My parents were not waiting for me at the exit. I was disappointed, but when I went to claim my luggage, I spotted my Mom. I actually got to sneak up behind her and say, "Hey stranger." She was surprised because she thought my plane would have come back later. Within seconds, my Dad and Sister came sprinting from the other side of the airport or wherever they were currently causing travel. "JULIE!!!" I had not seen him and my sister in just about a year, so they were marveled at how skinny I had become, how goofy I looked in my school uniform, and how excited they were to have me back. I feel like a horrible person for admitting this, but I had not emotion. On some level I was happy to be home, but on the other I was done traveling. The time in various other airports and on long flights kept me distracted from the fact that my journey was truly over.

In my Mom's new car, which she quickly established that she hated, we drove home. I kept a smile on the whole time, as my parents asked me the mandatory questions, "How was Japan?" I figured I may as well create a perfectly acceptable answer for this question because it would be asked often. I told them both all about my day at the airport, how everyone was there to see me off. I also talked about airline food, and rude customs officers. For some reason I really did not want to talk about Japan. It kind of hurt me, I'm not sure if this make sense. But the whole concept of Japan was causing me pain. I missed it so much and I had barely arrived back and left Japan.

It was all coming back to me as we drove down the main street of my little down. Nothing had changed significantly. The town had celebrated its 100th birthday, and there some existed remanants of the celebration. The buildings did not look aged, and cars still drove along. A year did little but age this place in theory.

We pulled down my street, and eventually into the driveway, which I noticed had been redone. When I climbed out of the car, something fell from the bag. I had been carrying around a glass mug from Kochi all this way with success. Now as it had finally reached it's home, it fell and broke the handle. It was then that I lost it. I don't know that I was crying for the cup, so much I was crying for being in the driveway of the place I was supposed to call home. I did not want to be here, I wanted to be in Japan, and I sobbed for it. I felt horrible for feeling so horrible. My Mom quickly tried to control my sobbing, she told me not to worry that it was just a mug. I tried to collect myself, but I felt like a mess. Then I think that I really hurt my mother when I climbed the stairs into my room. My Mom had worked diligently to make it a great room for me. She had thrown out my old bunk bed, and replaced it with a nice wooden bed. She purchased a great desk and had found sheets of my two favorite colors, blue and orange, to throw around the room. She asked me what I though, and I nodded and told her it was nice. That's it. I'm a horrible person, but all I wanted to do was crawl into a ball and cry.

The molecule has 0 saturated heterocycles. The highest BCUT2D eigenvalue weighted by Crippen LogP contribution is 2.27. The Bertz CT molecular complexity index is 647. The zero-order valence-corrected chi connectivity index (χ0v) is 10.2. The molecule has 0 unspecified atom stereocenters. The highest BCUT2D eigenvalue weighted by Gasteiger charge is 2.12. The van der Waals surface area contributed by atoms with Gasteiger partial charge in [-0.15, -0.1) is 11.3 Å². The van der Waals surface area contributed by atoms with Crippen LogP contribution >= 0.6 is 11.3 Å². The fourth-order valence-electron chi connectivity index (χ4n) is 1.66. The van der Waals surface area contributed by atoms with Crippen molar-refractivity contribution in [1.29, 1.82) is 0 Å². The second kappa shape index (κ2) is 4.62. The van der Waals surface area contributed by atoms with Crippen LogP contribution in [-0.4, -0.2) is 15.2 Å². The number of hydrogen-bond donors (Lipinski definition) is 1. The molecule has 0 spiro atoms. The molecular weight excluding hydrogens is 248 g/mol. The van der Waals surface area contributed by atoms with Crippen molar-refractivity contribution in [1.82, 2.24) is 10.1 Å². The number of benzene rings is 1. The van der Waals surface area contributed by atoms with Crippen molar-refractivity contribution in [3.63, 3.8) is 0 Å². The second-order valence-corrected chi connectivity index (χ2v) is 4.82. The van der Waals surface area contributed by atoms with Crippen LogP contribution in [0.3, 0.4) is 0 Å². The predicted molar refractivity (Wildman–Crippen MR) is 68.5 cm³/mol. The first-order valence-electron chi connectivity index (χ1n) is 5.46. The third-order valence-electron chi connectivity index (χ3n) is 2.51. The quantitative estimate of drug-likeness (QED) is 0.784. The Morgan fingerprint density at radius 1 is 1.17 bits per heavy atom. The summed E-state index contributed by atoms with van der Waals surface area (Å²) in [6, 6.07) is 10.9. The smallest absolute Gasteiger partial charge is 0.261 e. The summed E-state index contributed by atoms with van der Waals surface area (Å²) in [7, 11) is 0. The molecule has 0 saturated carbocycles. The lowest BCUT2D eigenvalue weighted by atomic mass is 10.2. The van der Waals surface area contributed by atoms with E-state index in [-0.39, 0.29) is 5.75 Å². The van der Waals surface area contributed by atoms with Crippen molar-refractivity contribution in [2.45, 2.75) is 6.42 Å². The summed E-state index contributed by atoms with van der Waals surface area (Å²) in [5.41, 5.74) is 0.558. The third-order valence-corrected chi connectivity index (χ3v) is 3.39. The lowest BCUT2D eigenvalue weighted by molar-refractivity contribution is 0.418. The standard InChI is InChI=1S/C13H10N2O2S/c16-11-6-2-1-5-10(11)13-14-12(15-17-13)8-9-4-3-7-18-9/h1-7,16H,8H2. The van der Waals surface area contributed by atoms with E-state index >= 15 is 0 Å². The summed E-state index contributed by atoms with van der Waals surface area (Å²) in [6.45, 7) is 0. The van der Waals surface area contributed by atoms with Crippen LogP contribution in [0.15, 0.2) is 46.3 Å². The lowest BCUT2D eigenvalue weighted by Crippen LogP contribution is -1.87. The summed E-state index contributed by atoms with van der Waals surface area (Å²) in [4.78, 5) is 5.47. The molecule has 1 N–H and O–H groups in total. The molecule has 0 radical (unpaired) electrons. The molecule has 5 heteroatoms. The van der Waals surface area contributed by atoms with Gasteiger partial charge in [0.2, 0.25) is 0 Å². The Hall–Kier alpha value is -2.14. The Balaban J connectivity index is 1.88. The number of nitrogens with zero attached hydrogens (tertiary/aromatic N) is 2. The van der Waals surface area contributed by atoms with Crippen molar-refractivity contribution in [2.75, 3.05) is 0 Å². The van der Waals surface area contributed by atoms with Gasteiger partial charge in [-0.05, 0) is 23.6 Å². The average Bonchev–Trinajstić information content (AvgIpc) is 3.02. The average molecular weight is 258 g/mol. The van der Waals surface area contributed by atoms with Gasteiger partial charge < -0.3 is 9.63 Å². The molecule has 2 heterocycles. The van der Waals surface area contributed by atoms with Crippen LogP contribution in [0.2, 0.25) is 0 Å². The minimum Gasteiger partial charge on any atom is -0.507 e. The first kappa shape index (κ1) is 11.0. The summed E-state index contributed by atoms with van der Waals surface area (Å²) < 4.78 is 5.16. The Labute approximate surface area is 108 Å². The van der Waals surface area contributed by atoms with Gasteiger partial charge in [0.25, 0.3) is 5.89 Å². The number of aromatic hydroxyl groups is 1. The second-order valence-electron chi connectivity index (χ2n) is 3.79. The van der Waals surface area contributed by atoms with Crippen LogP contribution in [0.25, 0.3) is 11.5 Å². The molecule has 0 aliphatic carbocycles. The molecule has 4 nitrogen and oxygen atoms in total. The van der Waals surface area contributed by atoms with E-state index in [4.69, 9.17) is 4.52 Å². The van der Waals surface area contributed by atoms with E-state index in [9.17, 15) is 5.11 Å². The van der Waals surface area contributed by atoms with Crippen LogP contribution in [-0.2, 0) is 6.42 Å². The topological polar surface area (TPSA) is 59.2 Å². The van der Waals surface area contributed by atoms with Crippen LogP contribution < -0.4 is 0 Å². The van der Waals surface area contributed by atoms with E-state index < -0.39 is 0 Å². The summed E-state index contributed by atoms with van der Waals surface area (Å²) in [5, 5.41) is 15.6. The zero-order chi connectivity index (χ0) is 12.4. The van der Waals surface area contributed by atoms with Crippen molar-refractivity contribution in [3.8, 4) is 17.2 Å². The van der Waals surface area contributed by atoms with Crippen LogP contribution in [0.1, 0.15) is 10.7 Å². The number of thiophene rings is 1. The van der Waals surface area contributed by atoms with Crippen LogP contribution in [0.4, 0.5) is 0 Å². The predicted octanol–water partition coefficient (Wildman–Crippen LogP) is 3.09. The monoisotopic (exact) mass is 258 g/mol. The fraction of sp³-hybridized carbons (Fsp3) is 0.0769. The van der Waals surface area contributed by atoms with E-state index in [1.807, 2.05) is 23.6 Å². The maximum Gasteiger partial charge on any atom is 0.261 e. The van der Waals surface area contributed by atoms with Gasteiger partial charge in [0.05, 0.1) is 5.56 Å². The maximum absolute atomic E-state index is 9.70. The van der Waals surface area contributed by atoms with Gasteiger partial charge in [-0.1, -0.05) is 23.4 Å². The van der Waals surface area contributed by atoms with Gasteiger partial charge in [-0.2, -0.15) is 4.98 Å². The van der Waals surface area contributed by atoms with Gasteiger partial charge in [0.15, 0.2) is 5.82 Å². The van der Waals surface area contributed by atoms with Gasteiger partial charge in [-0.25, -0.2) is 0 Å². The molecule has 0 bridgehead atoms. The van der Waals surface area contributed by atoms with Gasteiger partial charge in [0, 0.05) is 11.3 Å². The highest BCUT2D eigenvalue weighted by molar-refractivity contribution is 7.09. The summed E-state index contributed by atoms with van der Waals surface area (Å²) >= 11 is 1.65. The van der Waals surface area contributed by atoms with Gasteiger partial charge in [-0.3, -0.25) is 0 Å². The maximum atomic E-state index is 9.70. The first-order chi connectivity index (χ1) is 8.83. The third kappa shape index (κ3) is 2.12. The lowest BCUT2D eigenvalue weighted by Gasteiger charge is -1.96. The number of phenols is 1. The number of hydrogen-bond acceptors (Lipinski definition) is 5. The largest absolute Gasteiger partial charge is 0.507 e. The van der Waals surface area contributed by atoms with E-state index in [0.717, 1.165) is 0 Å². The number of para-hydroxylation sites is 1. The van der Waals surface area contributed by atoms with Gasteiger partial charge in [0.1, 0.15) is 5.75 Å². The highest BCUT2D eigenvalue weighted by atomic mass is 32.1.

We met with various neighbors, who had come to see me. Most were shocked and called me much too thin to be healthy. I could not deal with the comments, so I begged my Dad to take my sister and I to a Cold Stone for some Ice Cream. After some tasty cake batter cream mixed with cookie dough, I came back home.

As I lay in bed that night, I was trying to figure out what was wrong with me. Why I was such a horrible person to my parents who had done so much for me, and why I was so upset that Japan was over. I did not get any sleep, even though I had been up for 32 hours at least. Instead I thought about things, everything. I did not want to be this person. I wanted to be that happy person who accepted everything I got with a smile and wink. I wanted to be her. The room really wasn't so bad. In fact, as I gazed at all four walls I grew in appreciation for my mom's tedious work effort. The mug was broken, but it could be fixed with some glue. But most importantly -- I could not be so upset that Japan was over. Instead I should be overjoyed that it happened. And I was. When the sun rose the next morning, I vowed to remember that I had just returned from the best year of my life, and that instead of wasting time yearning to be back in Japan, I should just be thankful that I had been given the opportunity.

Monday, August 13, 2007

Airports and See Ya Laters

What may by my happiest and saddest memory of Japan.